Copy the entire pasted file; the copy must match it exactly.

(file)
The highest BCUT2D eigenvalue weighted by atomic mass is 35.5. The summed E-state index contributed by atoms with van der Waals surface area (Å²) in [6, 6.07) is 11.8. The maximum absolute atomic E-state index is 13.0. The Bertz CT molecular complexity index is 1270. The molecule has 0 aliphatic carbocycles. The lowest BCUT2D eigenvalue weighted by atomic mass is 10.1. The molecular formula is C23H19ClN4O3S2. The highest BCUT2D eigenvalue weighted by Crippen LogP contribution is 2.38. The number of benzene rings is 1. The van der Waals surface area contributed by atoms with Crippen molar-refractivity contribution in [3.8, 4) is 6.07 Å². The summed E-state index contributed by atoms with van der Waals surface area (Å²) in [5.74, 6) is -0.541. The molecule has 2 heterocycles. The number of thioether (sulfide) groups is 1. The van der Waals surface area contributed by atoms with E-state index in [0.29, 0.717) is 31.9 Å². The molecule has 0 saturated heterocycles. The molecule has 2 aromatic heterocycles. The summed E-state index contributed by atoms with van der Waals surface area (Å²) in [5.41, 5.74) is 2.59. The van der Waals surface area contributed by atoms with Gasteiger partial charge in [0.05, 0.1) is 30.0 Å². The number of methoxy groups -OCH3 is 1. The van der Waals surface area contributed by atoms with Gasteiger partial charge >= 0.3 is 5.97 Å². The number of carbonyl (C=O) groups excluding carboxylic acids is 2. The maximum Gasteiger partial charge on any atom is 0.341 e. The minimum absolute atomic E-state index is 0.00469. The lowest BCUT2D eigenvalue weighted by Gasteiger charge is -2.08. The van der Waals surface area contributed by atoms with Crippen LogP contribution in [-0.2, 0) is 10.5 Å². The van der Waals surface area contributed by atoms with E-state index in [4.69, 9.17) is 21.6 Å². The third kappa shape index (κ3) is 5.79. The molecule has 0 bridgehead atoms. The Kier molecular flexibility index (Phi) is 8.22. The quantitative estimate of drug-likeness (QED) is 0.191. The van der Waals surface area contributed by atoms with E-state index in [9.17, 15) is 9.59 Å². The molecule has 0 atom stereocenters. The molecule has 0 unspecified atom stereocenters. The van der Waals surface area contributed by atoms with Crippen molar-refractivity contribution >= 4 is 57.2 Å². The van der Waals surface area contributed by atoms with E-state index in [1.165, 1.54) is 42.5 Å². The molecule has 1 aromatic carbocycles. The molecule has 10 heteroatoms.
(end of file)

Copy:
The highest BCUT2D eigenvalue weighted by atomic mass is 35.5. The summed E-state index contributed by atoms with van der Waals surface area (Å²) in [6, 6.07) is 11.8. The maximum absolute atomic E-state index is 13.0. The Bertz CT molecular complexity index is 1270. The molecule has 0 aliphatic carbocycles. The lowest BCUT2D eigenvalue weighted by atomic mass is 10.1. The molecular formula is C23H19ClN4O3S2. The highest BCUT2D eigenvalue weighted by Crippen LogP contribution is 2.38. The number of benzene rings is 1. The van der Waals surface area contributed by atoms with Crippen molar-refractivity contribution in [3.8, 4) is 6.07 Å². The summed E-state index contributed by atoms with van der Waals surface area (Å²) in [5.74, 6) is -0.541. The molecule has 2 heterocycles. The number of thioether (sulfide) groups is 1. The van der Waals surface area contributed by atoms with E-state index in [0.29, 0.717) is 31.9 Å². The molecule has 0 saturated heterocycles. The molecule has 2 aromatic heterocycles. The summed E-state index contributed by atoms with van der Waals surface area (Å²) in [5.41, 5.74) is 2.59. The van der Waals surface area contributed by atoms with Gasteiger partial charge in [0.05, 0.1) is 30.0 Å². The number of methoxy groups -OCH3 is 1. The van der Waals surface area contributed by atoms with Gasteiger partial charge >= 0.3 is 5.97 Å². The number of carbonyl (C=O) groups excluding carboxylic acids is 2. The maximum Gasteiger partial charge on any atom is 0.341 e. The minimum absolute atomic E-state index is 0.00469. The lowest BCUT2D eigenvalue weighted by Gasteiger charge is -2.08. The van der Waals surface area contributed by atoms with Crippen LogP contribution in [-0.2, 0) is 10.5 Å². The van der Waals surface area contributed by atoms with E-state index in [4.69, 9.17) is 21.6 Å². The third kappa shape index (κ3) is 5.79. The molecule has 0 bridgehead atoms. The Kier molecular flexibility index (Phi) is 8.22. The quantitative estimate of drug-likeness (QED) is 0.191. The van der Waals surface area contributed by atoms with E-state index in [9.17, 15) is 9.59 Å². The molecule has 0 atom stereocenters. The molecule has 0 unspecified atom stereocenters. The van der Waals surface area contributed by atoms with Crippen molar-refractivity contribution >= 4 is 57.2 Å². The van der Waals surface area contributed by atoms with E-state index in [1.165, 1.54) is 42.5 Å². The molecule has 1 aromatic carbocycles. The molecule has 10 heteroatoms.